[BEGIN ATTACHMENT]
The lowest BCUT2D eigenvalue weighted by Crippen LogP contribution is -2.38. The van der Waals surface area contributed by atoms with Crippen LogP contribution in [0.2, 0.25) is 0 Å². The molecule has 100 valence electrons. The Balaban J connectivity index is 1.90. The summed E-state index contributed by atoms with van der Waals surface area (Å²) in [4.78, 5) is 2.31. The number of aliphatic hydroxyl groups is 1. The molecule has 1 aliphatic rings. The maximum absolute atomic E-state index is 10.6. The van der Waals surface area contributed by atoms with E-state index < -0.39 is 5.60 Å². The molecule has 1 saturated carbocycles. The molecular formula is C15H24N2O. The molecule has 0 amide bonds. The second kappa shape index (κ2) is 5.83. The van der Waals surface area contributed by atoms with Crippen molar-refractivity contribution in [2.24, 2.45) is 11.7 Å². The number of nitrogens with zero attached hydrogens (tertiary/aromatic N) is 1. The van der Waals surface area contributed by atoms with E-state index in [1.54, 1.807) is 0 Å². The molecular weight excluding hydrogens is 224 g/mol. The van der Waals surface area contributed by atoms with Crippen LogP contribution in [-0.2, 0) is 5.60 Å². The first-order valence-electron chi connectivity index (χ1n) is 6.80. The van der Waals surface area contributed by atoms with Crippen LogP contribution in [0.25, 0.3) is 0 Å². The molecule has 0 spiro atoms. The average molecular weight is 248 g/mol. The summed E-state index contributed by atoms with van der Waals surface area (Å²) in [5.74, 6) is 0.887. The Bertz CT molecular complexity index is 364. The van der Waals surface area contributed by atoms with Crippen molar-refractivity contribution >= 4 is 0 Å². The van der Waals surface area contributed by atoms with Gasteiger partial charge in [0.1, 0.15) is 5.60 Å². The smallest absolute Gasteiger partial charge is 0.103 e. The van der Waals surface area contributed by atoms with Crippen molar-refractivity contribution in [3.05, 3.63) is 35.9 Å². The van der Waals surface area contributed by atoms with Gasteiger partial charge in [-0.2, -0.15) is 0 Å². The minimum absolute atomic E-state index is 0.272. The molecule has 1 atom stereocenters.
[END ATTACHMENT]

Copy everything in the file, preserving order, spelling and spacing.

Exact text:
The lowest BCUT2D eigenvalue weighted by Crippen LogP contribution is -2.38. The van der Waals surface area contributed by atoms with Crippen LogP contribution in [0.2, 0.25) is 0 Å². The molecule has 100 valence electrons. The Balaban J connectivity index is 1.90. The summed E-state index contributed by atoms with van der Waals surface area (Å²) in [4.78, 5) is 2.31. The number of aliphatic hydroxyl groups is 1. The molecule has 1 aliphatic rings. The maximum absolute atomic E-state index is 10.6. The van der Waals surface area contributed by atoms with E-state index < -0.39 is 5.60 Å². The molecule has 1 saturated carbocycles. The molecular formula is C15H24N2O. The molecule has 0 amide bonds. The second kappa shape index (κ2) is 5.83. The van der Waals surface area contributed by atoms with Crippen molar-refractivity contribution in [2.24, 2.45) is 11.7 Å². The number of nitrogens with zero attached hydrogens (tertiary/aromatic N) is 1. The van der Waals surface area contributed by atoms with E-state index in [1.54, 1.807) is 0 Å². The molecular weight excluding hydrogens is 224 g/mol. The van der Waals surface area contributed by atoms with Crippen LogP contribution in [-0.2, 0) is 5.60 Å². The first-order valence-electron chi connectivity index (χ1n) is 6.80. The van der Waals surface area contributed by atoms with Crippen LogP contribution in [0.25, 0.3) is 0 Å². The molecule has 0 spiro atoms. The average molecular weight is 248 g/mol. The summed E-state index contributed by atoms with van der Waals surface area (Å²) in [5.74, 6) is 0.887. The Bertz CT molecular complexity index is 364. The van der Waals surface area contributed by atoms with Crippen molar-refractivity contribution >= 4 is 0 Å². The van der Waals surface area contributed by atoms with Gasteiger partial charge in [0.1, 0.15) is 5.60 Å². The smallest absolute Gasteiger partial charge is 0.103 e. The van der Waals surface area contributed by atoms with Crippen molar-refractivity contribution in [3.05, 3.63) is 35.9 Å². The van der Waals surface area contributed by atoms with Gasteiger partial charge in [-0.2, -0.15) is 0 Å². The minimum absolute atomic E-state index is 0.272. The molecule has 1 atom stereocenters.